The mystery about DSQ Software’s so called merger with Fortuna Technology only deepens by the day. The company had passed a resolution allotting 1.4 crore shares at Rs 675 each to three Mauritius-based companies last year. The purpose was to acquire Fortuna Technologies, a California-based company. I now have an email from the managing director of Fortuna Technologies TC Ashok saying ‘I would like to clarify that the three Mauritius companies you mentioned in your article neither own Fortuna, nor Fortuna owns them’. He says: ‘I own Fortuna USA 100 per cent and Fortuna USA does not own any other company’. Instead he owns Fortuna Technologies India Pvt Ltd, which works exclusively for Fortuna USA. The question then is who did Dinesh Dalmia allot 1.4 crore shares to in a hush-hush EGM last December? Also, what kind of governance and disclosure practices are reflected in him getting away with such falsehoods? Clearly, there is a need for Sebi to make its corporate governance code and disclosure rules work.
There is more
The mystery of the DSQ Software shares does not end here. There is a flurry of activity on the CSE to have 10 lakh shares deposited by the stockbroker Harish Biyani released to him. Sources say that these are the same shares whose distinctive numbers are identical to those of a lot of 1.4 crore shares issued to three Mauritius-based companies in March this year for the acquisition of Fortuna Technologies. We also learn, that Biyani, who until recently had no money at all and was declared a defaulter for his inability to pay Rs 30 crore to the bourse, has suddenly offering to cough up a hefty Rs 26 crore (in installments) as settlement. The condition is that his suspension be revoked, his card reactivated, the balance money waived and the controversial DSQ shares which are in CSE’s custody released to him. Kolkata operators believe that somebody is desperate to get the DSQ soft shares released to hush up the problem of duplicate numbers.
The margin bug
The Kolkata bourse, which has been at the hub of the Scam of 2001, had some extraordinary admissions to make to the Joint Parliamentary Committee (JPC) last week. CSE executive director Tapas Datta told the JPC this wonderful story about how the bourse’s margin calculation system had a serious flaw (bug). When the value of margin payable increased above a certain number ( the ED called it ‘number of fields’) the margin payable simply showed up as zero. The exchange blames it on the software supplier, who absolutely denies the charge. The upshot of the incredibly convenient ‘bug’ was that the margins of the largest brokers, who have now been declared defaulter, could not be correctly calculated. The bourse apparently realised the enormity of the flaw only when it was hit by huge defaults. But how does the bourse explain other decisions such as collecting cheques for margin payments instead of debiting brokers accounts (the cheques promptly bounced) or, why it was adjusting capital deposited by members for their exposure limits against margins payable them. It is no wonder that the Rs 500 crore margin claimed by the president Kamal Parekh when the scam first hit the CSE had vanished upon closer inspection.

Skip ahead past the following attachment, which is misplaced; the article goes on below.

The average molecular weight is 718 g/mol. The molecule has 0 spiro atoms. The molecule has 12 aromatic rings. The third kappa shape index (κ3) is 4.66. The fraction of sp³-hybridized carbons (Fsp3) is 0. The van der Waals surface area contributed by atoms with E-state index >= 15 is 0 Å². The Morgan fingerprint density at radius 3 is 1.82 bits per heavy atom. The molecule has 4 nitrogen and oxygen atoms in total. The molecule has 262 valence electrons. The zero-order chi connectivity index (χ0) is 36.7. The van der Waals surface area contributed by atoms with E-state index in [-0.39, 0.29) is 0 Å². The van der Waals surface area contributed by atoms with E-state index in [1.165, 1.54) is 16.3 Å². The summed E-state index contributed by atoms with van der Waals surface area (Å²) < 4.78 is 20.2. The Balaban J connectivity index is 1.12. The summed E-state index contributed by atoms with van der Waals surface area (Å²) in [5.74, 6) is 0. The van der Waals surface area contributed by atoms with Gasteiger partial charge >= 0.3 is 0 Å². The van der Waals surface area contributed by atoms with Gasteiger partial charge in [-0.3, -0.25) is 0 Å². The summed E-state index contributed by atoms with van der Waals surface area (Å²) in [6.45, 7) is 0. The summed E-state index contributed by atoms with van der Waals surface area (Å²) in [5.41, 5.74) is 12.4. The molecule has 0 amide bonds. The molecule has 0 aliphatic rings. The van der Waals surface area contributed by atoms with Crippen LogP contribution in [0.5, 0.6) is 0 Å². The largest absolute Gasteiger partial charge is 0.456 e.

ICICI has announced that it is getting out of the debenture trustee business and has admitted to be involved in 78 litigations in connection with its role as debenture trustee. According to sources the bank has sold and transferred its entire trusteeship business to the tiny United Western Bank. That may have got ICICI out of a jam, but does nothing for the poor investors who continue to run from pillar-to-post for redemptions and interest.
Urge to merge
The interesting thing about the Batata-BPL merger is that its rivals too are making the most welcoming noises. It clearly heralds a scenario where those in the cellular business will feel the urge to merge if they want to remain in competition. What the smaller players are careful not to say as openly, is that the combined Tata-Birla-AT&T-BPL muscle in the form of a $2-billion company poses the first real challenge to the vaulting ambition and relentless strides of Reliance Industries in the telecom business. Reliance with its 15 bids for the fourth cellular licenses was in the race to bag 22 out of the 24 national cellular licenses. Add to that its presence and plans in basic telecom and its dominance would have been bad news for consumers as well as the competition. The response to the Batata-BPL alliance indicates that more mergers may be in the offing, which would, hopefully intensify competition and lead to a further reduction in tariffs.